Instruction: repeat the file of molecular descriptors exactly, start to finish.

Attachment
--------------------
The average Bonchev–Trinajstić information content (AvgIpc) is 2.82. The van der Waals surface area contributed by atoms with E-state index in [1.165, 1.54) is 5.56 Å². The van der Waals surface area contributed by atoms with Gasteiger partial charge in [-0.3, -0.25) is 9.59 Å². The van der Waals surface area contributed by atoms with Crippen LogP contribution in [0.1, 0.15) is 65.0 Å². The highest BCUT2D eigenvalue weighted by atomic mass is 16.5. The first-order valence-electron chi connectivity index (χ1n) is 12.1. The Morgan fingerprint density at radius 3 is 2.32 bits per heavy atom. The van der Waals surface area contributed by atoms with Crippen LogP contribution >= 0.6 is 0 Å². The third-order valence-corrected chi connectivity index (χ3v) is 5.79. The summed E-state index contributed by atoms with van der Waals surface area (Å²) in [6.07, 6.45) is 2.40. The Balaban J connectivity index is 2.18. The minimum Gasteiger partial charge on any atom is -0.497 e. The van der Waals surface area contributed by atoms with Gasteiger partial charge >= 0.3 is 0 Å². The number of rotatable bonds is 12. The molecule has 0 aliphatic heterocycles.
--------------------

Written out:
The average Bonchev–Trinajstić information content (AvgIpc) is 2.82. The van der Waals surface area contributed by atoms with E-state index in [1.165, 1.54) is 5.56 Å². The van der Waals surface area contributed by atoms with Gasteiger partial charge in [-0.3, -0.25) is 9.59 Å². The van der Waals surface area contributed by atoms with Crippen LogP contribution in [0.1, 0.15) is 65.0 Å². The highest BCUT2D eigenvalue weighted by atomic mass is 16.5. The first-order valence-electron chi connectivity index (χ1n) is 12.1. The Morgan fingerprint density at radius 3 is 2.32 bits per heavy atom. The van der Waals surface area contributed by atoms with Crippen LogP contribution >= 0.6 is 0 Å². The third-order valence-corrected chi connectivity index (χ3v) is 5.79. The summed E-state index contributed by atoms with van der Waals surface area (Å²) in [6.07, 6.45) is 2.40. The Balaban J connectivity index is 2.18. The minimum Gasteiger partial charge on any atom is -0.497 e. The van der Waals surface area contributed by atoms with Gasteiger partial charge >= 0.3 is 0 Å². The number of rotatable bonds is 12. The molecule has 0 aliphatic heterocycles.